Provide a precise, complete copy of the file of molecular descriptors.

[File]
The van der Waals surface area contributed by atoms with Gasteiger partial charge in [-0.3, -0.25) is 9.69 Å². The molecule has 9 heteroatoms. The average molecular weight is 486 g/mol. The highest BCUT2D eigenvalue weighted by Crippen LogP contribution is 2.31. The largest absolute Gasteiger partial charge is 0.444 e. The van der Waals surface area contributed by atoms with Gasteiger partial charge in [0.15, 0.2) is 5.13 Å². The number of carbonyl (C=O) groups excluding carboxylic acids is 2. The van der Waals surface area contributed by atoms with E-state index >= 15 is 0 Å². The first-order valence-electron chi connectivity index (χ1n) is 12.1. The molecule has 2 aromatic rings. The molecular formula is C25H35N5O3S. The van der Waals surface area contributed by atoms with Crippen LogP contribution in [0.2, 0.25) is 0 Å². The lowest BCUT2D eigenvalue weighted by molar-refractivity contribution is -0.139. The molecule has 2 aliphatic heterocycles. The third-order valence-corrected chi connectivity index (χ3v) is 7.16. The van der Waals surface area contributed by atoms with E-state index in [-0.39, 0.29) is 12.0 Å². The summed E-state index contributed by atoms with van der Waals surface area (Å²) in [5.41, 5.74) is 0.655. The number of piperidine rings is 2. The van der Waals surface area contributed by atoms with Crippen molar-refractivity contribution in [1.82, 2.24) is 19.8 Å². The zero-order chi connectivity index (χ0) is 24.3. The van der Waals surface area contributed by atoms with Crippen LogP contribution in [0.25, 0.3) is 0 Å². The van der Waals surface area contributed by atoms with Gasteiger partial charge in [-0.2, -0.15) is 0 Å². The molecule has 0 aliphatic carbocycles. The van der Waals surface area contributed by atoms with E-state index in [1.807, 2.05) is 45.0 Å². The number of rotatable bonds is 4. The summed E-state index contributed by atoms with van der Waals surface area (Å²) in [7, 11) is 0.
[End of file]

The van der Waals surface area contributed by atoms with Gasteiger partial charge in [-0.3, -0.25) is 9.69 Å². The molecule has 9 heteroatoms. The average molecular weight is 486 g/mol. The highest BCUT2D eigenvalue weighted by Crippen LogP contribution is 2.31. The largest absolute Gasteiger partial charge is 0.444 e. The van der Waals surface area contributed by atoms with Gasteiger partial charge in [0.15, 0.2) is 5.13 Å². The number of carbonyl (C=O) groups excluding carboxylic acids is 2. The van der Waals surface area contributed by atoms with E-state index >= 15 is 0 Å². The first-order valence-electron chi connectivity index (χ1n) is 12.1. The molecule has 2 aromatic rings. The molecular formula is C25H35N5O3S. The van der Waals surface area contributed by atoms with Crippen LogP contribution in [0.2, 0.25) is 0 Å². The lowest BCUT2D eigenvalue weighted by molar-refractivity contribution is -0.139. The molecule has 2 aliphatic heterocycles. The third-order valence-corrected chi connectivity index (χ3v) is 7.16. The van der Waals surface area contributed by atoms with E-state index in [-0.39, 0.29) is 12.0 Å². The summed E-state index contributed by atoms with van der Waals surface area (Å²) in [5.41, 5.74) is 0.655. The number of piperidine rings is 2. The van der Waals surface area contributed by atoms with Crippen molar-refractivity contribution in [1.82, 2.24) is 19.8 Å². The zero-order chi connectivity index (χ0) is 24.3. The van der Waals surface area contributed by atoms with Crippen LogP contribution in [0.25, 0.3) is 0 Å². The van der Waals surface area contributed by atoms with Gasteiger partial charge in [-0.2, -0.15) is 0 Å². The molecule has 0 aliphatic carbocycles. The van der Waals surface area contributed by atoms with E-state index in [1.807, 2.05) is 45.0 Å². The number of rotatable bonds is 4. The summed E-state index contributed by atoms with van der Waals surface area (Å²) in [7, 11) is 0.